To confirm the linearity of the calibration curve for mepirapim and acetyl fentanyl, the standard addition calibration curves were constructed in suitable concentration ranges as shown in Table 1 for the body fluid and solid tissue specimens by using six plot points at different concentrations each (n = 5 each). Good linearity was obtained for both compounds and for all specimens, with correlation coefficients not smaller than 0.9941 (Table 1).
Table 1

Standard addition calibration equations for mepirapim and acetyl fentanyl in body fluid and solid tissue specimens obtained from the deceased

Specimen

Mepirapim

Acetyl fentanyl

Range

(ng/mL or g)

Equation

Correlation coefficient (r2)

Range

(ng/mL or g)

Equation

Correlation coefficient (r2)

Heart whole blood

56.7–3013

y = 0.000829x + 0.486

0.9983

15.5–827

y = 0.00528x + 1.11

0.9993

Femoral vein whole blood

59.3–3151

y = 0.000839x + 0.464

0.9998

12.5–664

y = 0.00509x + 0.865

0.9996

Urine

52.7–2801

y = 0.000913x + 0.281

0.9991

12.6–670

y = 0.000553x + 0.933

0.9995

Cerebrum

234–2614

y = 0.00183x + 1.13

0.9949

60.5–675

y = 0.0109x + 1.59

0.9992

Cerebellum

231–2467

y = 0.00178x + 0.953

0.9941

59.6–636

y = 0.00962x + 1.32

0.9992

Pons

271–2921

y = 0.00175x + 1.17

0.9959

72.2–778

y = 0.0113x + 1.88

0.9985

Medulla oblongata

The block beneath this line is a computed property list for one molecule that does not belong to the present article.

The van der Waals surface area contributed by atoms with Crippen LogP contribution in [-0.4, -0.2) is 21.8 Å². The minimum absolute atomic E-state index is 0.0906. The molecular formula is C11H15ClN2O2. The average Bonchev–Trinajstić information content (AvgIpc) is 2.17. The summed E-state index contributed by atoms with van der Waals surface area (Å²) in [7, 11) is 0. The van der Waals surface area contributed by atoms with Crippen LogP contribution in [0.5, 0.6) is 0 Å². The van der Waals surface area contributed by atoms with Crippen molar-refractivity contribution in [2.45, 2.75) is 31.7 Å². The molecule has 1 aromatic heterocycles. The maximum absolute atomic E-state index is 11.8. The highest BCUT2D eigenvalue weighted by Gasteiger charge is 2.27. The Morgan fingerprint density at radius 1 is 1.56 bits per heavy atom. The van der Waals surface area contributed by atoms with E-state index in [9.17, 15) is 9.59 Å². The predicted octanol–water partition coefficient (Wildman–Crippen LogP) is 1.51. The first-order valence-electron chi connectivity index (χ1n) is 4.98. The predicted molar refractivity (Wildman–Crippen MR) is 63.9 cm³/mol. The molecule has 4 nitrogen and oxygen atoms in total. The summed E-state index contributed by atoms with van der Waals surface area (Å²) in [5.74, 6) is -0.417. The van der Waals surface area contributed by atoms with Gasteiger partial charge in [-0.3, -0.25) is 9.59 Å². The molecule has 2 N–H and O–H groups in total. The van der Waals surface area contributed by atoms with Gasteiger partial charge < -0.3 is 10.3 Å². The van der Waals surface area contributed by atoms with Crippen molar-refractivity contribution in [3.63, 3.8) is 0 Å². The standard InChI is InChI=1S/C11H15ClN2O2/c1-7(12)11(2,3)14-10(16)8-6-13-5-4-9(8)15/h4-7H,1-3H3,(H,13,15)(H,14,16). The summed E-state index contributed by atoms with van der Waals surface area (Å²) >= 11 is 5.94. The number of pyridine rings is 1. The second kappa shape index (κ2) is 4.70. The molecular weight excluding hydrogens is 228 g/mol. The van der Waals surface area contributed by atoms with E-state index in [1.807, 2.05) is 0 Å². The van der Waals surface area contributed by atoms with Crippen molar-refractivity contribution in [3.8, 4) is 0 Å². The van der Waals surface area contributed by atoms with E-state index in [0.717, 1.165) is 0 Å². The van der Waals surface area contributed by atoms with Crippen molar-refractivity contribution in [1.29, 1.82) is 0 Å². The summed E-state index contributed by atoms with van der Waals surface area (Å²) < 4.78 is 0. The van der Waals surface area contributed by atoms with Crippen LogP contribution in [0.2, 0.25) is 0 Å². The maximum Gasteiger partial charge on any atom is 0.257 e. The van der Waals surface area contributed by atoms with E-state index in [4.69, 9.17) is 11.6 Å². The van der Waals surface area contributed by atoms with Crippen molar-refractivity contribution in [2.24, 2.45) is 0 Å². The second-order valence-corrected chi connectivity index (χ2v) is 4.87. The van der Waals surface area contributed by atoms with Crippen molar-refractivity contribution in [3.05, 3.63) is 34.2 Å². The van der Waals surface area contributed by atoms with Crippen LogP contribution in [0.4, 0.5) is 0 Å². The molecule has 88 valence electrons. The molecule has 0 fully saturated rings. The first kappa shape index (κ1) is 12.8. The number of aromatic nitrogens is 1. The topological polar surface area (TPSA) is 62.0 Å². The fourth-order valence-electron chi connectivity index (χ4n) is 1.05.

169–1860

y = 0.00197x + 0.681

0.9995

43.9–484

y = 0.0104x + 1.03

0.9998

Lung

446–5245

y = 0.00154x + 0.887

0.9973

36.8–432

y = 0.0101x + 0.967

0.9997

Myocardium

417–4489

y = 0.00150x + 0.947

0.9984

113–1216

y = 0.0100x + 2.39

0.9990

Liver

502–5153

y = 0.00150x + 1.86

0.9998

35.5–364

y = 0.0114x + 0.933

0.9991

Pancreas

170–1984

y = 0.00178x + 0.939

0.9948

82.0–959

y = 0.0106x + 2.32

0.9998

Kidney

825–9208

y = 0.00131x + 1.47

0.9964

93.7–1047

y = 0.0101x + 2.38

0.9982

Adrenal gland

183–1963

y = 0.00234x + 0.741

0.9998

49.4–530

y = 0.0104x + 1.01

0.9999

Spleen

324–3559

y = 0.00151x + 1.12

0.9999

100–1100

y = 0.0102x + 2.40

0.9998

Psoas major muscle

234–2538

y = 0.00157x + 0.249

0.9992

27.7–300

y = 0.0121x + 0.686

0.9997

Value is the mean of five determinations

Validation of the method

Figure 1 shows the SIM chromatograms of mepirapim and acetyl fentanyl extracted from femoral vein whole blood, and JWH-200 and fentanyl-d5 spiked into the whole blood as ISs. The chromatograms showed very symmetrical peaks for the target compounds and low backgrounds in all specimens.
Fig. 1

Selected-ion monitoring chromatograms for mepirapim, acetyl fentanyl and internal standards JWH-200 and acetyl fentanyl-d5 in the extract of femoral vein whole blood, recorded by liquid chromatography–mass spectrometry

Given that the standard addition method was used in this study, it was impossible to present the usual accuracy and precision data using blank human specimens spiked with different concentrations of mepirapim and acetyl fentanyl (quality controls), because we did not use blank human specimens obtained from another suitable autopsy for ethical reasons. Instead, as shown in Table 2, we tested the intraday and interday repeatability for the two target compounds in femoral vein whole blood and liver specimens as examples. For mepirapim, the repeatability expressed as relative standard deviations was ≤ 10.7%. For acetyl fentanyl, the repeatability was ≤ 10.8%.
Table 2

Examples of intraday and interday repeatability for determination of mepirapim and acetyl fentanyl in femoral vein whole blood and liver specimens of the deceased

Specimen

Compound

Intraday (n = 5)

Interday (n = 5)

Concentration found (ng/mL or g)a

Repeatability (%RSD)